Hundreds of cancer survivors, friends and family united under one roof Tuesday evening at the 19th annual Emanuel Cancer Center’s Women’s Cancer Awareness Night to celebrate courage and say “yes” to beating cancer.
Emanuel Medical Center Chief Executive Officer Sue Micheletti was the event’s emcee for the third year, and as a four-year cancer survivor, the event continues to move her every time she takes the stage.
“It’s very symbolic to represent the hospital, but also being a cancer survivor this is very meaningful to me,” said Micheletti. “I’m a four-year survivor now, but there are a lot of people here who have survived cancer a lot longer than I have but we’re all kind of a big family at this event and it’s very touching.”
Survivors were celebrated all evening at the event, with a procession of those who have defeated cancer kicking off the night. Terrie King of Turlock was first diagnosed with cancer in 1989, and battled the disease numerous times before eventually undergoing a lung removal in 2012. Though her fight was a tough one, King has allowed her journey to affect her life in a positive way.
“It’s been life-changing, but such a wonderful change in my life as far as looking at life differently, counting your blessings every day and being so thankful,” said King. “We can go through really dark times in our lives, but through those times we can find joy.”
Meeting other cancer survivors, as well as those currently battling the disease, is priceless, said King.
“This event means so much to me because a lot of women are out there finding out their diagnosis today and only feeling like, ‘Oh my goodness, what’s going to happen?’ They need to know that there is hope on treatment – that you can live and survive,” King said.
The event welcomed cancer survivor Lori Allen of TLC’s "Say Yes to the Dress" fame, who shared with the audience her own personal fight with breast cancer, which began at 7:05 a.m. on April 13, 2012. Allen received her breast cancer diagnosis over the phone while driving her husband to the hospital, who was suffering from cancer as well. The results came following a mammogram that Allen almost skipped.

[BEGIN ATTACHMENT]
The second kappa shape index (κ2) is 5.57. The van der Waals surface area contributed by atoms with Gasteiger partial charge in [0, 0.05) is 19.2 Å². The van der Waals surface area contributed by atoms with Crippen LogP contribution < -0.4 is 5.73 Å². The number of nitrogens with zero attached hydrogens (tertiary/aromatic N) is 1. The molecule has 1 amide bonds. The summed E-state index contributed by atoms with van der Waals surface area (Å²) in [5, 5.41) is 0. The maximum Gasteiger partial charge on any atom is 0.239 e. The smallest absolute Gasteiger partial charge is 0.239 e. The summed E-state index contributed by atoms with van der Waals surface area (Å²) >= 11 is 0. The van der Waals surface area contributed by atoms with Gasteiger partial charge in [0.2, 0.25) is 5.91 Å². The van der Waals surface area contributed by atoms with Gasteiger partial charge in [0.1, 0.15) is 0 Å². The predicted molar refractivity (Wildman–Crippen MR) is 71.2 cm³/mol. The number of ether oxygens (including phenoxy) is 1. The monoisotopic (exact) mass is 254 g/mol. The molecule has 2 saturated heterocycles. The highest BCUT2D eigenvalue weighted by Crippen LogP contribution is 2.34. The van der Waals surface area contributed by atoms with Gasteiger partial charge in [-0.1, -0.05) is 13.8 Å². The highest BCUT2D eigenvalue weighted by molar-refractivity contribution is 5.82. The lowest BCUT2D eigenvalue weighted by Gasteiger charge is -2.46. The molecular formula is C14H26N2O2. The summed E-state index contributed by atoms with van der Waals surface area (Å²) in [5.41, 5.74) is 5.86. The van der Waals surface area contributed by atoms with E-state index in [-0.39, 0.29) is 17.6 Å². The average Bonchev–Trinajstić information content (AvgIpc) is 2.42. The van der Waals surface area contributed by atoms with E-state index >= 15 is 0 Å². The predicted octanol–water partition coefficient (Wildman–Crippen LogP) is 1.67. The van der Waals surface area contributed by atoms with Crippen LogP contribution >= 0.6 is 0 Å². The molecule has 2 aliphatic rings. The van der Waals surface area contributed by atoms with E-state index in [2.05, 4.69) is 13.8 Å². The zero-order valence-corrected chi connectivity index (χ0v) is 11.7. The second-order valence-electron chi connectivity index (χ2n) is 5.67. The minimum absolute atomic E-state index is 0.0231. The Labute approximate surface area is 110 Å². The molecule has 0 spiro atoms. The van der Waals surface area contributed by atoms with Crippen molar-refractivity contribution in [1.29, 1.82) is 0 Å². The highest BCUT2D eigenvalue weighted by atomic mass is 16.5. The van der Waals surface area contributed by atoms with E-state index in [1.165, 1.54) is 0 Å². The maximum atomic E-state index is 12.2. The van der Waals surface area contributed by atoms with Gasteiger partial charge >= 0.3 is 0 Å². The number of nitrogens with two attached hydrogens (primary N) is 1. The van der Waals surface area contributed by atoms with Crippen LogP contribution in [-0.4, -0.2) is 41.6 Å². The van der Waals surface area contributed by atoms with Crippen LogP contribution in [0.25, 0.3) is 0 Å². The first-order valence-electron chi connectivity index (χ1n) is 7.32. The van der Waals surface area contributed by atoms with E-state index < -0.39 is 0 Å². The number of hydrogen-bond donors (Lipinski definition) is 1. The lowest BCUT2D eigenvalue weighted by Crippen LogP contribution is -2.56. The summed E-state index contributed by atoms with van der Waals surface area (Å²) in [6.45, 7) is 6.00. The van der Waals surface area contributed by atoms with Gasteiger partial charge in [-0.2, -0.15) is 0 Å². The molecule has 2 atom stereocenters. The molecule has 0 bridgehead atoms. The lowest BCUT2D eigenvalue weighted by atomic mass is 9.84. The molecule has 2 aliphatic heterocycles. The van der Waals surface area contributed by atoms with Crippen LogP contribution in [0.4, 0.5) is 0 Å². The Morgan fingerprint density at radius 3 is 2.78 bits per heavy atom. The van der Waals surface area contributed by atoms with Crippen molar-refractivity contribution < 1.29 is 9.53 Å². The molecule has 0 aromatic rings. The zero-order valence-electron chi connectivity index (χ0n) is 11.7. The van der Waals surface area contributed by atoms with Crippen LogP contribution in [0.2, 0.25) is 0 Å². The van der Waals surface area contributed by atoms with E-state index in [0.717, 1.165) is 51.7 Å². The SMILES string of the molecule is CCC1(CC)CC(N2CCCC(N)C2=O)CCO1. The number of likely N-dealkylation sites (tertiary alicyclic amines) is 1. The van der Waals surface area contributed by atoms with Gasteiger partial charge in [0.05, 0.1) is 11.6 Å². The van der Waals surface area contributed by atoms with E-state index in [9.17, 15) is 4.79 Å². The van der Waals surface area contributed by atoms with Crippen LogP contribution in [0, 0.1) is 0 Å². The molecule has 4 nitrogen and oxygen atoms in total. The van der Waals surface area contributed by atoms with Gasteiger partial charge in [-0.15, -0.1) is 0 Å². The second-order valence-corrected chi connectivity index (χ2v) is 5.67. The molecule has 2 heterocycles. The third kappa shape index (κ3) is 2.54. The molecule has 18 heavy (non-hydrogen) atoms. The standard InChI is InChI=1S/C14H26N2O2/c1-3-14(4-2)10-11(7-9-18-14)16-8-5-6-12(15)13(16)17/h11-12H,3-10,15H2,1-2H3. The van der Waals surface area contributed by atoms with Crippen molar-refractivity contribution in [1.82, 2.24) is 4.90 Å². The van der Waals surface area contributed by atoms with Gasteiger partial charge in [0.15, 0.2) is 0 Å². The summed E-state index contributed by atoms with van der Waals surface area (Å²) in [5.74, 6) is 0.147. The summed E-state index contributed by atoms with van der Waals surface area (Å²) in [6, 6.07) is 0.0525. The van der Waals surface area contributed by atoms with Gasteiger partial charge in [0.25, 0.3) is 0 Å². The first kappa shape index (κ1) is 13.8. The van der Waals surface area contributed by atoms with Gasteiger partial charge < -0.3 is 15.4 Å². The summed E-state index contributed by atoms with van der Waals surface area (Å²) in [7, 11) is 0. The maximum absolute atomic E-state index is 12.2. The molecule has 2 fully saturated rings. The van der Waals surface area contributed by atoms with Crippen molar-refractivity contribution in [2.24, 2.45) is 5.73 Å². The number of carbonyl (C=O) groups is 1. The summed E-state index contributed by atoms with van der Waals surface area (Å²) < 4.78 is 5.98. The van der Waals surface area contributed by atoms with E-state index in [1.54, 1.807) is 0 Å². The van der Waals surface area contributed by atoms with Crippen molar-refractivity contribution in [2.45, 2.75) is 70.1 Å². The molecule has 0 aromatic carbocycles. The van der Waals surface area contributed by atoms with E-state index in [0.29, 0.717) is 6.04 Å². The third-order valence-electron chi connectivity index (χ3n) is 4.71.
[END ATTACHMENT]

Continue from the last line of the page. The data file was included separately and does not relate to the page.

“I just can’t stress enough the importance of mammograms,” said Allen, whose decision to go to the doctor and get checked saved her life. “I think in the deepest part of my mind I was always afraid – and I think all of us women out there are – I think we don’t go because we’re afraid and we cannot be afraid. We have to stand up to cancer.”
After winning her fight against cancer, Allen has made it her mission to share her story with other survivors. Her story has taken her all over the country to speak to women battling cancer, and while in Turlock she was able to visit the Emanuel Cancer Center.
“I was so impressed at the caring and compassionate nature of all the people there, and they were so excited to show me the venue and the gorgeous building,” said Allen. “It means a lot for me tonight to share my story because I have gone all over the country and Canada – I’ve been everywhere sharing my story – because I feel like, as survivors, that’s how we give back.”
The Turlock Firefighters Local #2434 presented the 4th Annual Pink Helmet Award posthumously to Sonja Iltis, who was a founding committee member of the Women’s Cancer Awareness Night Out, serving from 1996-2016. The award is given each year to someone who represents the characteristics of a firefighter: compassion, bravery, honesty, commitment and courage.
Iltis was first diagnosed with breast cancer at the age of 24, then diagnosed with another type of breast cancer at age 38. In 2010, Iltis was diagnosed with ovarian cancer and experienced five reoccurrences over the past four years before ultimately losing her battle on Aug. 1, 2016.
Iltis served as the volunteer Hospitality Team Leader at Emanuel Cancer Center and also volunteered for Off Center Thrift & Gift and Jessica’s House. Iltis’ husband, Michael, her daughters Britta VanVliet and Mallory Bischoff and sons-in-law Bryan VanVliet and Jeff Bischoff were on hand to accept the Pink Helmet Award.
“One of my favorite moments was toward the end of Sonja’s life,” said Michael Iltis. “I was at the head of the hospital bed in her bedroom at home and the girls were rubbing her feet, her legs, just providing comfort to her. Several people had come and said, 'Please take this message to so-and-so when you get to heaven.’ Those were sacred moments that I’ll never forget, just incredible moments. But, she had her eyes closed and she said, ‘I’ve got so much to do up there,’ and still, with her eyes closed, said, ‘At least I’ll be able to travel at the speed of light.’”